Local councillors often communicate in a torturous combination of management speak and political spin. They share the oratory and obfuscatory ambition of government ministers but lack the support of hundreds of SPADs or the rhetorical benefits of a classical education. But for a time the ruling officials of Birmingham — the largest local authority in Europe — spoke to the city in the simple, grammatically incorrect, language of the internet cat. A site called Lolitics from 2008 to 2012 took the publicity images — hard hats, awkward grins, pop-up banners and all — of the politicians and added lolcat-style captions, poking a very new type of satirical fun at a group of people who hadn’t quite grasped how communications were working in the world of social media. Council Leader Mike Whitby, a blustering older David Brent in a multicoloured tie, was lampooned as a man who spoke …

Lolitics: The power of civic satire Read More »

I haven’t walked across the city for a very, very long time. Certainly not since my parents shuffled off this mortal coil. You won’t find many urban ramblers in a city built for cars. But this afternoon I’m going to walk to Kings Heath. If I’m here I may as well see what’s happened since I left. First I strike out at the courtyard of the upside down library, that inverted pyramid of Alpine chocolate that was supposed to say something about the city. Now they’ve opened up three fast food outlets and a truly shocking pub in its atrium, this concrete beast of a building says everything it needs to. I buy a coffee from one of the gaudy takeaways. It tastes cheap and nasty, but I hold on to it, sipping from it as I cross the bridge built over the Inner Ring Road when …

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We’re in the paper today as part of one of those broadsheet articles they have about Birmingham these days. We’re actually right at the top of the article, with a link and everything. So this little post is aimed at new people who have come here. It’s a primer in what we’re about. Firstly, you need to know that we have a manifesto. It spells out what we’re about and how we work. Secondly, the work. We’ve actually already been around the houses on the generic ‘Birmingham isn’t that bad’ broadsheet feature. That should tune you into our tone. We have a number of recurring features, the main one being 101 Things Birmingham Gave the World (think nuclear war, tennis, Star Wars, the Internet, kettles and the FIFA World Cup). There’s a lot of other stuff here: short stories, poetic asides, and popular toys such as Birmingham in Real …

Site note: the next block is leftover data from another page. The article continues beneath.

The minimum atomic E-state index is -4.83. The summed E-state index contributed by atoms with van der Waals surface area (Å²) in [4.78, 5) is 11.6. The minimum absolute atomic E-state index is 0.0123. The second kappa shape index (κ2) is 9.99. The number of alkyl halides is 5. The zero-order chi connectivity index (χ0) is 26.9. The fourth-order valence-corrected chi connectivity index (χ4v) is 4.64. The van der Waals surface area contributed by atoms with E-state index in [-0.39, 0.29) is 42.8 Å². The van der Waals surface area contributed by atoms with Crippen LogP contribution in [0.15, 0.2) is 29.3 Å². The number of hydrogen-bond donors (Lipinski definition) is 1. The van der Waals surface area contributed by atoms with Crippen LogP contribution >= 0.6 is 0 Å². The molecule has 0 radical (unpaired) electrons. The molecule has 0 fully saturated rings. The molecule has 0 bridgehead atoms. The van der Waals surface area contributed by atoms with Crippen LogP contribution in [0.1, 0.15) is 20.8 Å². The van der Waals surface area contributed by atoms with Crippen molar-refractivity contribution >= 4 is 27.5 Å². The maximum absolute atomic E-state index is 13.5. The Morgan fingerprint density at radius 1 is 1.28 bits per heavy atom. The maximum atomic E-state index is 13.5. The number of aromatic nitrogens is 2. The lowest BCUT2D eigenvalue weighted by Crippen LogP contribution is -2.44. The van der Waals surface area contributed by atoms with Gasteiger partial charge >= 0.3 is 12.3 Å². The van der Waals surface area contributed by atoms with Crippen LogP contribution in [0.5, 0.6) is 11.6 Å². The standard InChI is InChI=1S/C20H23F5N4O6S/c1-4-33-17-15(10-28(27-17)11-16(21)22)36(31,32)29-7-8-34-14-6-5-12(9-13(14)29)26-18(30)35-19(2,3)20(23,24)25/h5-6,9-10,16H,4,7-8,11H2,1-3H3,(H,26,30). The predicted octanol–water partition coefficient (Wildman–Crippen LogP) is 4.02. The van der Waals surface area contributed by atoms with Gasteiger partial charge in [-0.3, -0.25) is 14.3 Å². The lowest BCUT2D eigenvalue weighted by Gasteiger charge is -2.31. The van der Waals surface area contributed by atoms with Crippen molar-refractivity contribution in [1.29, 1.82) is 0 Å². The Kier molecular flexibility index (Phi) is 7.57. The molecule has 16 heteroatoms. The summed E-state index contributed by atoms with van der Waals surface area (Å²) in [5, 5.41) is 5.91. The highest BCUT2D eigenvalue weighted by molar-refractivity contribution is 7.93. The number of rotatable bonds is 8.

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Birmingham’s biggest hyperlocal satirical website is backing Birmingham to take the World Cup by storm — and it’s putting its money where it’s mouth is. In a betting shop, in Paradise Forum. The team behind Paradise Circus have attempted to devise the most Brummie World Cup bet possible, and they’re staking their all on it — at odds of over 200,000 to 1 — with what they’re calling the Brummie Backing World Cup Accumulator™. Did they back Germany, three times winners and again one of the favourites? There are connections as ex-Villa star Thomas Hitzlsperger still claims to be 100% Brummie: In case you villans forgot, I still am #100%Brummie pic.twitter.com/cWZHTjUSv7 — Thomas Hitzlsperger (@ThomasHitz) June 7, 2014 But he’s retired. Did they back Switzerland for the title? After all it’s where Lord Birmingham Digby Jones’ mates probably have their bank accounts. No, as Birmingham itself is …

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Spaghetti Junction: subs… to the photo library. CC by: Chris Gin We know that a lot of local journalists look to us for, ahem, inspiration but we were wondering what we could do to help out the hacks on the nationals. Now, the national press do like to show a passing interest in our welfare, but they only really have limited frames available for their stories. We’ve parsed that through our computers to come up with the basic boilerplate you, the national newspaper hack, need to write about the second city*. To start, lower expectations: Of Birmingham, not your article, silly. The best way to do this is point out that someone ‘right thinking’ said something bad. You could try doing a Google Books search for Birmingham to see if there are any literary quotations, or you could just use the Jane Austen quote. You know the …

So you want to write a generic ‘Birmingham isn’t that bad’ feature for a broadsheet… Read More »